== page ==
The technique relies on the fact that advanced gravitational wave detectors employ resonant optical cavities to increase the effective arm length of the detectors, boost the circulating power, and extract signal photons. The technique is, in fact, more broadly applicable to any resonant interferometer. These optical cavities act in many ways like any other resonator; when driven with light at various discrete frequencies different resonator modes can be rung up, each associated with a different spatial distribution of the light inside of the cavity. Our figure below shows a sweep across a complete set of resonances for one of the cavities inside the Livingston aLIGO interferometer. In the figure, each peak is labelled with its respective Hermite-Gauss mode index. Also shown in the figure is a numerical model which accurately describes resonance structure and was used to identify the various resonances in the measured data.
The spacing between the various resonances of an optical resonator is determined by the shape of the surfaces of the composite mirrors and, in the limit of the mirror surfaces being significantly larger than the beam as well as spherical; this mapping is one-to-one. Since the dominant changes in mirrors and transmissive optics heated by a Gaussian laser beam is spherical in nature, tracking the spacing of these resonances provides an excellent tracer for the thermal state of these resonant interferometers.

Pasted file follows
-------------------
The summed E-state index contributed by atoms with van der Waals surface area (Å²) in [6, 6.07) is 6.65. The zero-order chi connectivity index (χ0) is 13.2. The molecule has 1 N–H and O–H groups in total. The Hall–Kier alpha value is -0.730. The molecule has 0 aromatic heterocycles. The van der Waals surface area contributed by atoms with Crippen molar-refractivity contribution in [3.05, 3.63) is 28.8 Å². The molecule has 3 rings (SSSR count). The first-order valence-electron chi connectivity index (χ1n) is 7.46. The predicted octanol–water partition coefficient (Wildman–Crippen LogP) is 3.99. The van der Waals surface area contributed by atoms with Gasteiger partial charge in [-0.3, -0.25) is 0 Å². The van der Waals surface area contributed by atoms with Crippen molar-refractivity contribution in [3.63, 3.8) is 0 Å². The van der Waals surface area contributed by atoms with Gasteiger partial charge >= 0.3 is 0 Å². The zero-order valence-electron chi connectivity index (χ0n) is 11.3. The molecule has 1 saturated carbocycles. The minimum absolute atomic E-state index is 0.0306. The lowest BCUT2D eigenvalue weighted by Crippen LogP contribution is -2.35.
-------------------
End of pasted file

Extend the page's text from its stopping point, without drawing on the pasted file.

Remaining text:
In our recent work we employed this idea in two ways: we used it to measure the absorption of the Advanced LIGO Input Mode Cleaner (the same optical cavity whose resonances are shown in the figure) at the level of 1 ppm per mirror, and we employed it to generate an error signal for the thermal state of the Advanced LIGO Power Recycling Cavity (PRC), which is capable of giving real-time feedback to thermal compensation systems. To measure the input mode cleaner geometry we added a pair of sidebands to the main resonant beam using phase modulation. Careful demodulation of the beam in transmission of the IMC provides a very sensitive tracer of both the phase and the amplitude of higher-order mode resonances. These resonances were tracked while the input power was slowly modulated, and an FFT based numerical model allowed us to reconstruct the absorption at the mirror surfaces to the level of 1 ppm.